Protecting our native BH animals
Tuesday, 17th September, 2019
By Emily Ferguson
Kevin Hughes is well-known for his bravery when as a pilot he saved a woman who was caught on the side of his plane when attempting to skydive.
Now he’s doing his part to save the endangered species of Australia.
Kevin, his wife Debrena, and their friends Julia and Lindsay Crouch co-founded Endangered Species Supporters Australia, whose aim is to travel Australia to speak to people about the future of our native animals.
And they’ve started their campaign in Broken Hill.
“Endangered Species Supporters Australia is all about making people aware of our critical numbers of endangered native species that are unique to Australia and also the declining numbers,” Kevin said.
“We’re talking about the species such as the koala... In the next couple of decades it’s been estimated that koalas will become a very vulnerable species and critically endangered,” he said.
“We’re wanting to travel to all the desert regions, the coastal regions speaking to people like Mayor Turley from Broken Hill and also getting the word across to the people in general.”
He said locals can help by doing simple things like planting trees and reducing clearing and they expected the project to take an estimated four to four and a half years.
“We’re not professional people, we don’t hold degrees within this field - we do hold degrees in other fields - but it’s not a short term project, it’s a very dedicated project and we’ve got a dedicated website that we’re getting up that should be up and running within two to three weeks.”
The website address is www.essaussie.org where people may trace where they are any time of day via a live feed.
“We’re planning to go ahead and speak with as many people as possible. Also speaking with Aboriginal communities is very important because they know the land more than the white person does.”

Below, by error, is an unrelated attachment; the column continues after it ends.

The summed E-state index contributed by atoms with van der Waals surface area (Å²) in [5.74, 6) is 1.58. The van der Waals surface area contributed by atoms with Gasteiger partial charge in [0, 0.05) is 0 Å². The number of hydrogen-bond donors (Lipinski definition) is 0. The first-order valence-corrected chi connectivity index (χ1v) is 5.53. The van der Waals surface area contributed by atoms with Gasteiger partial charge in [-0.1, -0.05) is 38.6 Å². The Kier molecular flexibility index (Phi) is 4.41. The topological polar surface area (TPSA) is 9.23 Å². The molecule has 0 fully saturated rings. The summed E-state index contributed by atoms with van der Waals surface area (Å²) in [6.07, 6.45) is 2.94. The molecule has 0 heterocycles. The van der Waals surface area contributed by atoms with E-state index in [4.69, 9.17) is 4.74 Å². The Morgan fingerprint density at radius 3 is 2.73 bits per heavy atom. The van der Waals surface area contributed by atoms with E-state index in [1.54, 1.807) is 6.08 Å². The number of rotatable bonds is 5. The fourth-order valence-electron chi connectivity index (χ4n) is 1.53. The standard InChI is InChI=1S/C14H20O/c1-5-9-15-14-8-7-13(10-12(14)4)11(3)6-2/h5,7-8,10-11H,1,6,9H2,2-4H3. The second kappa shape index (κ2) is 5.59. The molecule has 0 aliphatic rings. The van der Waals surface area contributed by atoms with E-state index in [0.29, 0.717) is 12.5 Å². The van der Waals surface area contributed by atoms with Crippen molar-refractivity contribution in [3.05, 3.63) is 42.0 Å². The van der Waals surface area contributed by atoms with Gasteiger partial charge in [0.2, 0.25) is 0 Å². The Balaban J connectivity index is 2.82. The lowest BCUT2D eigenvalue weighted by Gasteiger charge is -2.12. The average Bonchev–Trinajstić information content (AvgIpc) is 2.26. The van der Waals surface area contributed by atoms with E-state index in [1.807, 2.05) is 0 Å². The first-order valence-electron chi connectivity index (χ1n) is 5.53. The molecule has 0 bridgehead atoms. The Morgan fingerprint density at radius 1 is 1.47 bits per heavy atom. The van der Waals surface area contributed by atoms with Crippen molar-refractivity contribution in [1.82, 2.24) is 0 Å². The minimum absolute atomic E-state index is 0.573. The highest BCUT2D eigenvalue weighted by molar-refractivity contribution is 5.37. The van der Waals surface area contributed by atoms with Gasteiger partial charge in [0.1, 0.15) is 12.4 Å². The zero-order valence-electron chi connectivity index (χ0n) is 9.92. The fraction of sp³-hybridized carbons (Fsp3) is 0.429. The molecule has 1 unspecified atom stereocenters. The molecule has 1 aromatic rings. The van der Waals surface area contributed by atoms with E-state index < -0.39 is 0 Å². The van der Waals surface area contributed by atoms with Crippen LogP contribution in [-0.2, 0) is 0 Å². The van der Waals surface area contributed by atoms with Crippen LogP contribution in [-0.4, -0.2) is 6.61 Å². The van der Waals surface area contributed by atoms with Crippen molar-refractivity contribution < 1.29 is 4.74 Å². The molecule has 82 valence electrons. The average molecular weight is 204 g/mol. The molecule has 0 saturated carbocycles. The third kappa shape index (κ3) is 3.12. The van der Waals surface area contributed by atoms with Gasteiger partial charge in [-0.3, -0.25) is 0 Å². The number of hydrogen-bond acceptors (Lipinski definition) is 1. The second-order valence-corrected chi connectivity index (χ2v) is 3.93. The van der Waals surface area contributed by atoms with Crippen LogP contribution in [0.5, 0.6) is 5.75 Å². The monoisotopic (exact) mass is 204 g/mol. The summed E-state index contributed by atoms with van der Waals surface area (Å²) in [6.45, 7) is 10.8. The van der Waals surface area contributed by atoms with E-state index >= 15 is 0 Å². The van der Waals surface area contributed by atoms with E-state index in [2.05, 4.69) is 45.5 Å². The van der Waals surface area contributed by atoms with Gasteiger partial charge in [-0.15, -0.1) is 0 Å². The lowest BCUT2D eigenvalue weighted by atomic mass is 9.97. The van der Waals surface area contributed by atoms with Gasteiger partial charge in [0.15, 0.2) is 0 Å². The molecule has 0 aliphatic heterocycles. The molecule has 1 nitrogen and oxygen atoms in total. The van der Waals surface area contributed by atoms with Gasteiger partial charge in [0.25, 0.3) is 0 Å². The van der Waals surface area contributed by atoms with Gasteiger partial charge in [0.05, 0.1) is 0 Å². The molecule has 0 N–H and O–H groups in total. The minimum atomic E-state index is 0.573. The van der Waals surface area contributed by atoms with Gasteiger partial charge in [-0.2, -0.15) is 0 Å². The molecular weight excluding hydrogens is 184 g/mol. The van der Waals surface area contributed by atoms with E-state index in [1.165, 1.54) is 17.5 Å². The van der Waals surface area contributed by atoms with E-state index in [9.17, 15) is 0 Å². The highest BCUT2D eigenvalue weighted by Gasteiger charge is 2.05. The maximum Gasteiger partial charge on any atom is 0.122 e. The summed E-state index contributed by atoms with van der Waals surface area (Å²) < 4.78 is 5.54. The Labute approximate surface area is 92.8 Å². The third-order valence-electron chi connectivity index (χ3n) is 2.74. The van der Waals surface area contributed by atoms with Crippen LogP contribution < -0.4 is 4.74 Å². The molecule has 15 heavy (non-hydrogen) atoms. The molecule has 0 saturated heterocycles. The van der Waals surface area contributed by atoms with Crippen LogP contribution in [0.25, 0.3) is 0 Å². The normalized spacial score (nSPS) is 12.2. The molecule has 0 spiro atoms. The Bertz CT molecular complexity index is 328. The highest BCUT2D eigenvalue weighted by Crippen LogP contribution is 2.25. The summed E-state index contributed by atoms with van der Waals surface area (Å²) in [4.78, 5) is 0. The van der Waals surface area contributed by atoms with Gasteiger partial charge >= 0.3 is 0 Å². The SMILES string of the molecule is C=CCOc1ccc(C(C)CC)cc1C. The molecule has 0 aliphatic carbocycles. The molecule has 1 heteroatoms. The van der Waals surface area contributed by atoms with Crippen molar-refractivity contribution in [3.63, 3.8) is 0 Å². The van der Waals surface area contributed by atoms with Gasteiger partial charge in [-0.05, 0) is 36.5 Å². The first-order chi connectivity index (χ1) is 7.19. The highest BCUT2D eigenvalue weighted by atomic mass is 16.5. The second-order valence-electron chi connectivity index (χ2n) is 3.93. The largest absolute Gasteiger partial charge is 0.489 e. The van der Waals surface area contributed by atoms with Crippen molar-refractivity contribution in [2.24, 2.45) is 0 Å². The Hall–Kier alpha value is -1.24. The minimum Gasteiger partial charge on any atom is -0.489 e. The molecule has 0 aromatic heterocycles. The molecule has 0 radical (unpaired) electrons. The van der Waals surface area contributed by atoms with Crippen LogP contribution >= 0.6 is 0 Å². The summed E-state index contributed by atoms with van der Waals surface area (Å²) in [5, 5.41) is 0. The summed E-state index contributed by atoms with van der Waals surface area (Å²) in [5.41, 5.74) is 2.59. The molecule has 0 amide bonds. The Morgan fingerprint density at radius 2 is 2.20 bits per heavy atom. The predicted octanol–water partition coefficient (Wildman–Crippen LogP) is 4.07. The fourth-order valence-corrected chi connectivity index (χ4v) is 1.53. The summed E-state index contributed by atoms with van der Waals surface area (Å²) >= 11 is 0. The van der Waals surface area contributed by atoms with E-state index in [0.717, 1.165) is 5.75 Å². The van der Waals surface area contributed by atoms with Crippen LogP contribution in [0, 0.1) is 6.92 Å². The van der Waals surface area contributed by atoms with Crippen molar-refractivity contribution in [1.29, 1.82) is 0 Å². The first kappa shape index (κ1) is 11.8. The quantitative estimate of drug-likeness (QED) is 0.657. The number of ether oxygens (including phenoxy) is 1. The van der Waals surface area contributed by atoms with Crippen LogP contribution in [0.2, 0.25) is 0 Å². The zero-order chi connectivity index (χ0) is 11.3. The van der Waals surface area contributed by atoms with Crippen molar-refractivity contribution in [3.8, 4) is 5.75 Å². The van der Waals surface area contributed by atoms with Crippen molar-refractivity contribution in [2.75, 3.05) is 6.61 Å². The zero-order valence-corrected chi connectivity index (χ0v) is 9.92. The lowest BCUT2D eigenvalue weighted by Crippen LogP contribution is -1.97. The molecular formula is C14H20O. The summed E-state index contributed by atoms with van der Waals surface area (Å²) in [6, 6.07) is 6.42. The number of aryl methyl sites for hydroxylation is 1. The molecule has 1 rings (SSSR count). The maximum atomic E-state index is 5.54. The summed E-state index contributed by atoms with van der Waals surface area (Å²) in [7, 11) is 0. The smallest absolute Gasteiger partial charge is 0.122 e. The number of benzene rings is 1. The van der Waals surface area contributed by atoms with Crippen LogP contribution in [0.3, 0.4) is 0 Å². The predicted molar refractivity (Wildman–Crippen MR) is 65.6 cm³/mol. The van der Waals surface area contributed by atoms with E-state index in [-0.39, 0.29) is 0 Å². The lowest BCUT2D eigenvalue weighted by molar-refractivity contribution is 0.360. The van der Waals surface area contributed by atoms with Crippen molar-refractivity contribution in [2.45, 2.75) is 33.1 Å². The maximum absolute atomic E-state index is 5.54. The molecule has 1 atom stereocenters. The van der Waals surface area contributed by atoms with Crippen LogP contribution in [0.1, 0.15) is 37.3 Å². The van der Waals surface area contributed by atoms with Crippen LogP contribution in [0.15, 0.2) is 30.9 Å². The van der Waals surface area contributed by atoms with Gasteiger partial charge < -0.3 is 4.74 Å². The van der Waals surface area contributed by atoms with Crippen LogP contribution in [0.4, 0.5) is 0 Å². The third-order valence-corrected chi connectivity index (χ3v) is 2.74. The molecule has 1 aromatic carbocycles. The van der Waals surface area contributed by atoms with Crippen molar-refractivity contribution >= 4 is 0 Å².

They decided to launch the campaign in Broken Hill for several reasons.
“Broken Hill is such a biodiverse area with surrounds. Menindee Lakes, up around the White Cliffs area with the ranges, and being the first heritage listed town in Australia it’s very important because of that,” Kevin said.
“The people here are so friendly and it’s one the first mining towns with the mines still going today and it’s got so much going for it... It’s such a wide diverse city and that’s why we chose to launch it here. It’s a good place to get an understanding of what we’re about and get the message across.”
Mayor Darriea Turley said City Council was very grateful to have the launch here.
“Broken Hill City Council had a vision of how we manage our arid zone area for many years and if you look at the Living Desert, that was about how we look at the Yellow-Footed Rock Wallaby, which is an animal that was becoming extinct and we worked really hard,” she said.
“We’ve got an electric fence around that area, we’ve done a lot of work about growing out natives, we’ve done a lot of work around what could thrive in that area and it’s about what is natural to the area.”
“Looking at our animals we don’t want a time when kids are born and not understand that these animals should be roaming our outback areas, we don’t want a time where they don’t remember them, so it’s important for Council that we have that commitment.
“We’re very happy to partner and support the launch and I know certainly our RRANA group will be very interested in this.
“Let me also acknowledge that this is the land of the Wilyakali people of the Barkindji nation. These are the animals and the stories that they know and it’s their land and we treasure that and thank them for that.”